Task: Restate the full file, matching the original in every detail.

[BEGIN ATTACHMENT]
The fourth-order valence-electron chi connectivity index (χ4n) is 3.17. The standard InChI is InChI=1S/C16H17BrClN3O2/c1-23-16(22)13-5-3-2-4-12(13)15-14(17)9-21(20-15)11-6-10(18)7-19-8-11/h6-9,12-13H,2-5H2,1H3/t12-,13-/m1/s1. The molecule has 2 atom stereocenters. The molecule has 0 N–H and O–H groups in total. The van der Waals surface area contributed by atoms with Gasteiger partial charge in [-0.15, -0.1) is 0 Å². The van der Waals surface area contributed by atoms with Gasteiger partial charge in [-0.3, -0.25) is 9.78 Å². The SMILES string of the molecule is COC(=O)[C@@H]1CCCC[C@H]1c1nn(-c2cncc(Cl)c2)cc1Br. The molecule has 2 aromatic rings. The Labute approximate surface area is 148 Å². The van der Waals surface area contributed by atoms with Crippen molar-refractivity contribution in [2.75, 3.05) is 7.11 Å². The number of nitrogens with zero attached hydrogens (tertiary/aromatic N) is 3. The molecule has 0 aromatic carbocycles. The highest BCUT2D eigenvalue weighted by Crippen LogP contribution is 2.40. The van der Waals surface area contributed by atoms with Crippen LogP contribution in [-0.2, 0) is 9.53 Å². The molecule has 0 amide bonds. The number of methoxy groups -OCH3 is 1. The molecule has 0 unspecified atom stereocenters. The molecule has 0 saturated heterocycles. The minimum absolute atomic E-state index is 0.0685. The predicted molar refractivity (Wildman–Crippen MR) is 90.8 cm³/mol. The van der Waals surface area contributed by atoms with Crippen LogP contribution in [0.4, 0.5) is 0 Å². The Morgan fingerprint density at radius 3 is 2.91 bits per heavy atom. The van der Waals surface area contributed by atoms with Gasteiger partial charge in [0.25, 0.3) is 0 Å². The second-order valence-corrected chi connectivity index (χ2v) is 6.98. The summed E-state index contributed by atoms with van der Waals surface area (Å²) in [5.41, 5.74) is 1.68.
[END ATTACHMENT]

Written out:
The fourth-order valence-electron chi connectivity index (χ4n) is 3.17. The standard InChI is InChI=1S/C16H17BrClN3O2/c1-23-16(22)13-5-3-2-4-12(13)15-14(17)9-21(20-15)11-6-10(18)7-19-8-11/h6-9,12-13H,2-5H2,1H3/t12-,13-/m1/s1. The molecule has 2 atom stereocenters. The molecule has 0 N–H and O–H groups in total. The van der Waals surface area contributed by atoms with Gasteiger partial charge in [-0.15, -0.1) is 0 Å². The van der Waals surface area contributed by atoms with Gasteiger partial charge in [-0.3, -0.25) is 9.78 Å². The SMILES string of the molecule is COC(=O)[C@@H]1CCCC[C@H]1c1nn(-c2cncc(Cl)c2)cc1Br. The molecule has 2 aromatic rings. The Labute approximate surface area is 148 Å². The van der Waals surface area contributed by atoms with Crippen molar-refractivity contribution in [2.75, 3.05) is 7.11 Å². The number of nitrogens with zero attached hydrogens (tertiary/aromatic N) is 3. The molecule has 0 aromatic carbocycles. The highest BCUT2D eigenvalue weighted by Crippen LogP contribution is 2.40. The van der Waals surface area contributed by atoms with Crippen LogP contribution in [-0.2, 0) is 9.53 Å². The molecule has 0 amide bonds. The number of methoxy groups -OCH3 is 1. The molecule has 0 unspecified atom stereocenters. The molecule has 0 saturated heterocycles. The minimum absolute atomic E-state index is 0.0685. The predicted molar refractivity (Wildman–Crippen MR) is 90.8 cm³/mol. The van der Waals surface area contributed by atoms with Crippen LogP contribution in [0.4, 0.5) is 0 Å². The Morgan fingerprint density at radius 3 is 2.91 bits per heavy atom. The van der Waals surface area contributed by atoms with Gasteiger partial charge in [0.25, 0.3) is 0 Å². The second-order valence-corrected chi connectivity index (χ2v) is 6.98. The summed E-state index contributed by atoms with van der Waals surface area (Å²) in [5.41, 5.74) is 1.68.